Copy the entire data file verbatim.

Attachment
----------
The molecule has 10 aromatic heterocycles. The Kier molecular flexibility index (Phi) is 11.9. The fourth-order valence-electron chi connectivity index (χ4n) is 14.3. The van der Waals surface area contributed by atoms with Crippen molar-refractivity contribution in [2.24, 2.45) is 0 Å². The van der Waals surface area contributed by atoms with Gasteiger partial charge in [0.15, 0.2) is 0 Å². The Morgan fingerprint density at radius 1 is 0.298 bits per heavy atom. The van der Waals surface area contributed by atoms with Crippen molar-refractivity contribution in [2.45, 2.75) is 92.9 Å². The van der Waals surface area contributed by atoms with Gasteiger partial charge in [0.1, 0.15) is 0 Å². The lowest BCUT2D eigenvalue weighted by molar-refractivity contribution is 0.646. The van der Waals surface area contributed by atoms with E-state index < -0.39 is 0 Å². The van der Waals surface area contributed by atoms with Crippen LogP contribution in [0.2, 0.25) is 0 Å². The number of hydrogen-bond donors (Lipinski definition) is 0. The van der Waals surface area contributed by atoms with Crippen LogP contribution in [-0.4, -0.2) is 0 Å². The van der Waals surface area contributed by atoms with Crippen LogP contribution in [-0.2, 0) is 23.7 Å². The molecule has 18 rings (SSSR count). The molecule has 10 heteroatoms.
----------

The molecule has 10 aromatic heterocycles. The Kier molecular flexibility index (Phi) is 11.9. The fourth-order valence-electron chi connectivity index (χ4n) is 14.3. The van der Waals surface area contributed by atoms with Crippen molar-refractivity contribution in [2.24, 2.45) is 0 Å². The van der Waals surface area contributed by atoms with Gasteiger partial charge in [0.15, 0.2) is 0 Å². The Morgan fingerprint density at radius 1 is 0.298 bits per heavy atom. The van der Waals surface area contributed by atoms with Crippen molar-refractivity contribution in [2.45, 2.75) is 92.9 Å². The van der Waals surface area contributed by atoms with Gasteiger partial charge in [0.1, 0.15) is 0 Å². The lowest BCUT2D eigenvalue weighted by molar-refractivity contribution is 0.646. The van der Waals surface area contributed by atoms with E-state index < -0.39 is 0 Å². The van der Waals surface area contributed by atoms with Crippen LogP contribution in [0.2, 0.25) is 0 Å². The number of hydrogen-bond donors (Lipinski definition) is 0. The van der Waals surface area contributed by atoms with Crippen LogP contribution in [-0.4, -0.2) is 0 Å². The van der Waals surface area contributed by atoms with Crippen LogP contribution in [-0.2, 0) is 23.7 Å². The molecule has 18 rings (SSSR count). The molecule has 10 heteroatoms.